Gosford Forest Park was obtained by the Forest Service in 1958. Since then, this park has become a family-friendly attraction in County Armagh for walks, hikes, and fun. This park expands over 240 hectares and has multiple facilities for attractions and lessons in history.

Gosford Forest Park has trails for walking, cycling, and even horseback riding. With new signs and map displays throughout the pathways, navigation is simple and the facilities are easy to find. Also at this park, there are caravan and camping facilities, as well as a play park for children. These all make Gosford Forest Park an ideal getaway location for a weekend spent in nature.

A water wheel on a stone building
The water wheel provided power to the manor before electricity: Photo by FitNish Media on Unsplash

Not only is Gosford Forest Park a beautiful location, but it also has a lot of history on its grounds. Visitors can visit the arboretum, which contains a variety of tree species from around the world. Many of these trees are over 150 years old! Guests can also see the original water wheel that was used to power the facilities before electricity was commonplace. Next to the water wheel, you can also find the home to the Earls of Gosford, Clonkearney Manor. The original home was burnt by fire during the Irish Rebellion of 1641, but the replacement still stands on the grounds today.

5. Ballykelly Forest – County Derry-Londonderry

When it was bought in 1910, Ballykelly Forest became the first state forest in Northern Ireland. Since then, over four and a half hectares of trees have been planted throughout the forest. Paths through the forest park range from 0.5 to 2 miles in length, with both linear and looped routes available to guests. This forest park is extremely popular with dog walkers because of its short distance and easy paths. While there are no recreational activity facilities at Ballykelly Forest, guests are encouraged to come enjoy the trails on foot.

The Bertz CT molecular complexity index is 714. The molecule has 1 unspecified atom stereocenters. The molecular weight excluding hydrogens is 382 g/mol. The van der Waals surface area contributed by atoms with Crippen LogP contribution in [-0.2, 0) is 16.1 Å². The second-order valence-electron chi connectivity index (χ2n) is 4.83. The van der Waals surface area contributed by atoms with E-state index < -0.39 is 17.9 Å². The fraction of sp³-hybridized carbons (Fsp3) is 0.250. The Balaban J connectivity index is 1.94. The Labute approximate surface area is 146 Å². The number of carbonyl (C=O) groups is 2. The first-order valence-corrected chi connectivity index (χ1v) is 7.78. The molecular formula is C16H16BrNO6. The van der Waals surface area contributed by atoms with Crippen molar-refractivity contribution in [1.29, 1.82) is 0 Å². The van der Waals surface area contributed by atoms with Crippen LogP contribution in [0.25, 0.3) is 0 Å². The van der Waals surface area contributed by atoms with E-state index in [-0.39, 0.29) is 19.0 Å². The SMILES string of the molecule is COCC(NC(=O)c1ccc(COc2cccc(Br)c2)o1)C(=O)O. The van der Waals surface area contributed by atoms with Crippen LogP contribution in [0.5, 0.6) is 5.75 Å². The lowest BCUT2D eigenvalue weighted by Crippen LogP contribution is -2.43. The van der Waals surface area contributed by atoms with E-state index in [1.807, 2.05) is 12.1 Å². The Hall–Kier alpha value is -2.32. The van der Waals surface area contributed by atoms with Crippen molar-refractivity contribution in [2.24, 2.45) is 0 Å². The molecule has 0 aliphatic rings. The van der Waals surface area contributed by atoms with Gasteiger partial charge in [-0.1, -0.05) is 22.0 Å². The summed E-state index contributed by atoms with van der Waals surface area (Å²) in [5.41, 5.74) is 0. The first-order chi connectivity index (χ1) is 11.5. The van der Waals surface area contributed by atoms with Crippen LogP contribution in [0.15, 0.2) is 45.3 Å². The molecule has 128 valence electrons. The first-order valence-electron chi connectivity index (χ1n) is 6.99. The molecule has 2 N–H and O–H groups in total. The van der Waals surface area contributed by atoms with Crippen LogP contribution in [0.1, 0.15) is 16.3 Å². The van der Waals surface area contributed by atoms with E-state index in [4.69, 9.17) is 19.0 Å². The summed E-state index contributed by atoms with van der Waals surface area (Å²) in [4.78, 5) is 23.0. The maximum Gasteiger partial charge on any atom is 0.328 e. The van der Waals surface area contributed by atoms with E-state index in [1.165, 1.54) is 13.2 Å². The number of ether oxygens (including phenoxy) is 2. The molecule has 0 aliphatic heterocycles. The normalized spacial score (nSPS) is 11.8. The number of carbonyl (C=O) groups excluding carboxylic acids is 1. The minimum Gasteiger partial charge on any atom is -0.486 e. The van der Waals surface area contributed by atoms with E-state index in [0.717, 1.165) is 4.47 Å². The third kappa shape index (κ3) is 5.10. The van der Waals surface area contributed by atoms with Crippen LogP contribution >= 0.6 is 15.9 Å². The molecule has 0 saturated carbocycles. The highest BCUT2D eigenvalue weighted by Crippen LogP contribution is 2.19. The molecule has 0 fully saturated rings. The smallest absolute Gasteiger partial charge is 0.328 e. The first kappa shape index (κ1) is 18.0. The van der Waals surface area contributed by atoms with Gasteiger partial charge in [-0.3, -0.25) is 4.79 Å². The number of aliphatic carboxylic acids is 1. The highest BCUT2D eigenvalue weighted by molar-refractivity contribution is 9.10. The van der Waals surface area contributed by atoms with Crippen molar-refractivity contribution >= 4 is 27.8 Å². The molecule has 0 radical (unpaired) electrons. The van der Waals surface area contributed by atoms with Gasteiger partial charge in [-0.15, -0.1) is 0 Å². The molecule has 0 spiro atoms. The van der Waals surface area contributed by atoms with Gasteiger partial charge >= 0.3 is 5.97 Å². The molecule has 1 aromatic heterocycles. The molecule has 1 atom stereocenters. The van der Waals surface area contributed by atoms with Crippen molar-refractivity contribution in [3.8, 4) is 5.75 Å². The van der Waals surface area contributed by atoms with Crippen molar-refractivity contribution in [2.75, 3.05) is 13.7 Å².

6. Diamond Hill Loop – County Galway

The Diamond Hill Loop trail is just shy of 4.5miles long and is located in Connemara National Park. For most hikers, this trail will take about 2 hours to complete. This trail features rocky gravel terrains, steep climbs up the mountain, and the chance to see wildlife on the paths. Due to the terrain and length, this trail is rated as moderate difficulty and is best for those who have some experience hiking. On this hike, you can see Diamond Hill’s beautiful summit and views of distant islands.

2 sheep crossing the road of the connemara loop hike trail in Ireland
The Diamond Loop trail is 4.5 miles long: Photo by Robert V. Ruggiero on Unsplash

7. The Devil’s Glen – County Wicklow

The Devil’s Glen was created at the end of the Ice Age when all of the ice sheets melted away, creating the valley. Due to this, the glen features steep rock faces and many different types of trees and greenery.

There are two looped pathways available to hike at the Devil’s Glen. Each path takes about 2 hours to complete for most hikers and both are rated as moderately difficult. The highlight of this hike is the waterfall within the forest. In fact, the waterfall is what gave the forest its name: it has been said that the waterfall’s echo sounded like a “Satanic power announcing some great doom.”

An autumn stroll through The Devil's Glen Forest
The roar of the waterfall is what gives the Devil’s Glen its name: Photo by Conor Luddy on Unsplash

Leave a comment

Your email address will not be published. Required fields are marked *